In the wake of Wednesday's accident that killed nine tourists and the driver, Mr Key complained that the commission had prevented Britain introducing compulsory belts. The head of the commission's transport directorate retorted on ITN's Channel Four News that nothing in EU law prevented Britain from introducing the legislation.
But yesterday a commission spokesman admitted legislation in Britain would be unenforceable. He said: 'Under the single-market rules, until other member states are prepared to legislate too, it remains the case that imported European- manufactured coaches, or indeed UK manufactured vehicles, can point to the existing law and say they are conforming to EU norms,' he said. The UK would have to agree because it was party to the legislation establishing those norms. Compulsory seat belts in coaches and buses were first mooted in 1988 by the commission, but only Britain, Germany and Denmark gave wholehearted support.
The consultant who treated the victims at the roadside said seat belts might have saved all the lives. Dr Susan Brooks, of the Kent and Canterbury hospital, said: 'They would not have been thrown around. They would have stood a better chance of survival if these people had been restrained in their seats and stayed inside the coach . . . The framework of the coach did not collapse.'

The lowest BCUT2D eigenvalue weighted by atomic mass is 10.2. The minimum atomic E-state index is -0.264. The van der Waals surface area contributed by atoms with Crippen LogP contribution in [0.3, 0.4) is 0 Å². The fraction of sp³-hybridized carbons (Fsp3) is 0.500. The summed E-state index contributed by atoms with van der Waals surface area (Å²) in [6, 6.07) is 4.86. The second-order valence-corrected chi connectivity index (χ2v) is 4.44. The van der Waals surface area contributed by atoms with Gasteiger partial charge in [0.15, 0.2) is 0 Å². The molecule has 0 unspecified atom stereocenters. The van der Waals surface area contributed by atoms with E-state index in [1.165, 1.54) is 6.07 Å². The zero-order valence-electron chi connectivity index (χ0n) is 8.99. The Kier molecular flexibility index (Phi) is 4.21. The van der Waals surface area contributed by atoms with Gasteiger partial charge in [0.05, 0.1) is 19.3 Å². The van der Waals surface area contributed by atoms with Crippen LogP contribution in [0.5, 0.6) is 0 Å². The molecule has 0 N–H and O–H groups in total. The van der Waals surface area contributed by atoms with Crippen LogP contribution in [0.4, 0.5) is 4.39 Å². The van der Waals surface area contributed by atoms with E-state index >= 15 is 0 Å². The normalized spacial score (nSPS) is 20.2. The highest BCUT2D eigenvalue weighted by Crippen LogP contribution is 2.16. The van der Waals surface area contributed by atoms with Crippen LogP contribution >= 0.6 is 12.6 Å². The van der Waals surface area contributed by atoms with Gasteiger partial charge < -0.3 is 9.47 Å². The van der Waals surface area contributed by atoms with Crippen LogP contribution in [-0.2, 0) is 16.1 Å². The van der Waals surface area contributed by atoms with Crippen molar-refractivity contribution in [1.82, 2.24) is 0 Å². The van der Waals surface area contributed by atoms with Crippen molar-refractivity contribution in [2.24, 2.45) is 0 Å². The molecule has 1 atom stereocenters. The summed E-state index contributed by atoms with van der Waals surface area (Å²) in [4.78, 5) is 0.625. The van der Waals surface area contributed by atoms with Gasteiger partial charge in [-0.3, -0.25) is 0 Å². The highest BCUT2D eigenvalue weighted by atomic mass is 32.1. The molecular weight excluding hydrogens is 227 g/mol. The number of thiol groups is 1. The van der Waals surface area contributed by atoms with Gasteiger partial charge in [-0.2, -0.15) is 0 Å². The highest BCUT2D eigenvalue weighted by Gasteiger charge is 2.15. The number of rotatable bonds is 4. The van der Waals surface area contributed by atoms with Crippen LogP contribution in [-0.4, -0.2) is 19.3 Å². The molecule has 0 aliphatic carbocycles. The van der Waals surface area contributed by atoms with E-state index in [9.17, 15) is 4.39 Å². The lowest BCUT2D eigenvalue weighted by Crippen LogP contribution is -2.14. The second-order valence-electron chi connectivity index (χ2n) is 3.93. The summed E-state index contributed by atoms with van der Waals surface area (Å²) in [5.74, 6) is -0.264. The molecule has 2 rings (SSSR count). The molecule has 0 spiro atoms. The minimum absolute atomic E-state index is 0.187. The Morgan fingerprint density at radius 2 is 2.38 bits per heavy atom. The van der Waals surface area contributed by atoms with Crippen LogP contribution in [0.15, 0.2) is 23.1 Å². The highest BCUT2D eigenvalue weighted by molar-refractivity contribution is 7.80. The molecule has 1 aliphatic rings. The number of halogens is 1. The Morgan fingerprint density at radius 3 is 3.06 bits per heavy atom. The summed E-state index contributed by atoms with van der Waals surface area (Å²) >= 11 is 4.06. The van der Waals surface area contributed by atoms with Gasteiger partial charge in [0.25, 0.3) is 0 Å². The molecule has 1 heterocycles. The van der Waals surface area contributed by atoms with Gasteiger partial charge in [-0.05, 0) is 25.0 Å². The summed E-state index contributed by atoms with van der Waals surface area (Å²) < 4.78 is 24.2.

Yesterday, 10 people were still in hospital but none was in a serious condition. The driver was named as Leslie Golds of Hoddesdon, Hertfordshire, and the tour guide, the only other Briton, as David Phillips. He was released after treatment for minor injuries.
The US embassy named the nine tourists, all American, who died as: Elizabeth Roguz, of Florida; Debra Becnel of Lafayette, Louisiana; Frances Lynn Becnel-Hubbard of Houston, Texas; Carolyn Calabrese and Shirley Smith, both of Newtown, Connecticut; Carolyn and Harry Faull of Dearborn, Michigan; Jill McCartney of Texas; Caroline Martin-Stokes of Hamden, Connecticut.
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